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Long Blooming Perennial Flowers

Add Impact to Your Garden with Repeat Blooming Plants


Coreopsis 'Golden Showers'

Coreopsis plants, like this 'Golden Showers', will repeat bloom if you remove the fading flowers.

Photo: © Marie Iannotti

Many gardeners like perennial flower plants because they return year after year. However, that doesn't mean that you can plant them once and forget about them. Perennials require regular maintenance to look and perform their best. Staking, pruning, deadheading, dividing and pest control are a few of the gardening chores you can expect to enjoy when growing perennials.

To get the most bang from your buck, be sure to include some long blooming and repeat blooming perennial flowers in your garden design. Large blocks of color add impact to a garden and the best way to achieve that is with long blooming perennial flowers. Here are some to consider:

Achillea (Yarrow)

USDA Zones: 2 - 9, varies by species - Bloom Span: 3+ Months
Achillea will grow almost anywhere, but it actually favors dry, lean soil. If given too much moisture or rich soil, the plants can become floppy. Deadhead spent flowers for repeat bloom. After the second bloom, rejuvenate the plant by cutting back to new growth. Yarrow tends to die out in the center of the plant and should be divided every 3 years or so.
GOOD CHOICES: Achillea 'Coronation Gold', A. millefolium 'Fire King', A. m. 'Summer Pastels'

Campanula (Bellflower)

USDA Zones 4 - 9, varies by species - Bloom Span: 2+ Months
There are many species of Campanula or Bellflowers, all easy to grow and relatively long lived. They perform best in areas with cooler summers or in partial shade where the summers are more intense. Most Bellflowers will readily self sow. If they start to look tired and ragged after several blooms, shear or mow them down to a few inches and they will grow back fresher.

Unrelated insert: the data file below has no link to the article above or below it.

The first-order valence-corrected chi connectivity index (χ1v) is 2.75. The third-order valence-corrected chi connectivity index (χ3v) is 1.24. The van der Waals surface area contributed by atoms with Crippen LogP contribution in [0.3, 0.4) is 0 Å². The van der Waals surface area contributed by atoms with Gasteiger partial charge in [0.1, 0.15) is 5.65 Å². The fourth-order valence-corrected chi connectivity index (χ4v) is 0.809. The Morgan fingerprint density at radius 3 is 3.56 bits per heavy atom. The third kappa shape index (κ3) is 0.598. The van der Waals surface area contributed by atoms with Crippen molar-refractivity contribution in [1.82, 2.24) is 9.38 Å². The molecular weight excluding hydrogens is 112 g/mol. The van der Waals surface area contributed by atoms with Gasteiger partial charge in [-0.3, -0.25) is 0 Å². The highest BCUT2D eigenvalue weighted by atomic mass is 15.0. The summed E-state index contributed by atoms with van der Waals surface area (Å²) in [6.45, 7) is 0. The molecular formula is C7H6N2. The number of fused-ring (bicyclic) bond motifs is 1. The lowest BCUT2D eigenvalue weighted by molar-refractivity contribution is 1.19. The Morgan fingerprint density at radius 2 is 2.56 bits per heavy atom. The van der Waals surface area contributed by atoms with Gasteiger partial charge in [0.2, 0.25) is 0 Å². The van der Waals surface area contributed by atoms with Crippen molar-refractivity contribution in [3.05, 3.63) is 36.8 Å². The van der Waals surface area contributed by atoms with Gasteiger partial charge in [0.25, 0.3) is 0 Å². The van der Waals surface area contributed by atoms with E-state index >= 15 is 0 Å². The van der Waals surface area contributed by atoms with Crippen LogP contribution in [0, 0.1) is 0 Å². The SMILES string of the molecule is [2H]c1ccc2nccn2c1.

GOOD CHOICES: Campanula carpatica 'Blue Clips' or 'Blue Chips', C. c. 'White Clips' or 'White Chips'

Centranthus (Red Valerian)

USDA Zones 3 - 9 - Bloom Span: 3-4 Months
Centranthus is often seen spilling over in photos of English gardens. Like Achillea, Centranthus prefers dry, lean soil, but it blooms longer in cooler climates. In intense heat it will bloom in spring and again as it feels up to it, throughout the summer. Centranthus rarely grows true from seed and is best propagated by cuttings. To be certain of what color you are getting, buy the plant while it is in flower. The plants don't live longer than about 5 years and they resent being divided or every relocated.
GOOD CHOICES: Centranthus ruber 'Albus'

Coreopsis (Tickseed)

USDA Zones 3 - 9 - Bloom Span: 3+ Months
Coreopsis are undemanding plants, but short lived. Either allow them to self-seed or divide the plants every 2-3 years and replant the newer, outer sections. Flower buds form all along the stems, making deadheading a time consuming challenge. Once the initial buds have completed blooming, sheer the plants back by 1/3 to encourage new flower buds.
GOOD CHOICES: Coreopsis verticillata 'Zagreb', C.v. 'Golden Showers', C. grandiflora 'Early Sunrise'

Corydalis lutea (Fumewort)

USDA Zones 4 - 9 - Bloom Span: 4 Months
Corydalis' ferny foliage and delicate flowers belie its fortitude. This is a plant that prefers partial shade and well drained soil and will find a home in cracks in rocks, on slopes in woodlands and along paths. Once established, Corydalis self sows wherever it can. However it can take years for the seed to germinate, so trying to start your own plants can be frustrating.
GOOD CHOICES: You will probably only find the species of C. lutea

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